img tyls

Sony A7 II: the Next Great Camera, Someday

A step forward, but not a giant leap!

The camera industry is the most interesting and exciting it’s been in the past 10 years. After capable smartphones decimated the point-and-shoot market, camera makers have focused their efforts on appealing to enthusiasts and professional photographers — those that need or want more than a smartphone can provide. We’ve gotten really great cameras from the likes of Fujifilm, Panasonic, Olympus, and Sony that prioritize manual controls and image quality, while still being more compact and approachable than the DSLRs that dominated the aughts.

In that vein, Sony recently released the A7 II, a compact mirrorless camera that could replace the big DSLR rigs many professionals still cling to. The A7 II is actually a successor to last year’s A7, which blew minds by being the first interchangeable lens mirrorless camera with a full-frame (read: very large) image sensor. The A7 appeared to be everything a lot of photographers wanted: it promised to provide full-frame image quality (namely, better images in low light and greater control over depth of field) in a package that was much more compact than a DSLR.

The A7 II is designed to right many of the A7’s wrongs. (The original A7, A7R, and A7S are staying in the lineup, albeit with lower prices than before.) The $1,699 A7 II ($1,999 with a 28-70 lens, as tested) has the same 24-megapixel full-frame sensor and relatively compact frame as before. It’s a serious camera for serious photographers, just like last year’s model. But this time Sony has quickened the autofocus system, improved the ergonomics and controls, and added an all-new in-body image stabilization system that works with virtually any lens, modern or vintage.

The new image stabilization system even works with old manual lenses!

Also unchanged from last year’s camera is the A7 II’s image and video quality. The 24-megapixel sensor takes exceptional images in good lighting conditions and at lower ISO settings, and the depth of field control you get with the full-frame chip can’t easily be matched by cameras with smaller sensors. Colors are vibrant and accurate, and the automatic white balance is reliable, if not quite as good as Fujifilm’s. Sony's metering system is fairly conservative too, often underexposing images unless I adjusted it manually. But more disappointingly, there is still a lot of watercolor-like smearing and artifacting in images taken at higher ISOs, even when you dial back the aggressive noise reduction. That isn’t much of a problem if you shoot RAW and process later on a computer, but if you want a quick JPEG image to send to your smartphone using the A7 II’s built-in Wi-Fi, you can’t really avoid it. The A7 II can shoot images at very high ISO settings, but whether you actually want to do that remains another matter.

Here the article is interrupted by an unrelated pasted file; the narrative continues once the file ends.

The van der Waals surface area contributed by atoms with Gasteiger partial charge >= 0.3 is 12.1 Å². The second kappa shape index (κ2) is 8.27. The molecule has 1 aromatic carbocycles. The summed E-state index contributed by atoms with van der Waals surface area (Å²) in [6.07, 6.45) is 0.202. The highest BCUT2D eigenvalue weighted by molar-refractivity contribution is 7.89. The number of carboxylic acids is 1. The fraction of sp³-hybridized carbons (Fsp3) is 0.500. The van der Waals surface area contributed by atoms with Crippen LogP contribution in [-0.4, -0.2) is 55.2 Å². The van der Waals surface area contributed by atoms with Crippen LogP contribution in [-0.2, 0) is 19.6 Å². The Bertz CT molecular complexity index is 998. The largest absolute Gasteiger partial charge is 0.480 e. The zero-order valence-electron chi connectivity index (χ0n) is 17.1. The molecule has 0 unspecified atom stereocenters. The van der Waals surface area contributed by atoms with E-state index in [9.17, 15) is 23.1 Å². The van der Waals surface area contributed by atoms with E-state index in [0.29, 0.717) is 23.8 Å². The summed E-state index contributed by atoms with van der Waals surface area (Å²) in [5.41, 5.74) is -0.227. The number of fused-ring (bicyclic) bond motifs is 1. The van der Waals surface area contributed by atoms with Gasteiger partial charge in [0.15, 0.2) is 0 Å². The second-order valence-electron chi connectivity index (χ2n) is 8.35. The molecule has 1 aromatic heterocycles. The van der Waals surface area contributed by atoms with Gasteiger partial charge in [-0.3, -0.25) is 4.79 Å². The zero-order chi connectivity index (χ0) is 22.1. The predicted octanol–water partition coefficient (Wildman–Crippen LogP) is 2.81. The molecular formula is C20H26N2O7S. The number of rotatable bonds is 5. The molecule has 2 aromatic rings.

The A7 II can record 1080p video at up to 60 frames per second and uses the new XAVC S codec for better compression and video quality. But it’s not as good as the A7S, which can shoot up to 4K video and with better quality at any resolution setting. Most people probably won’t have an issue with the A7 II’s video, but if you didn’t like the A7’s, you won’t like it here. Serious videographers looking at the A7 line will want to stick with the A7S.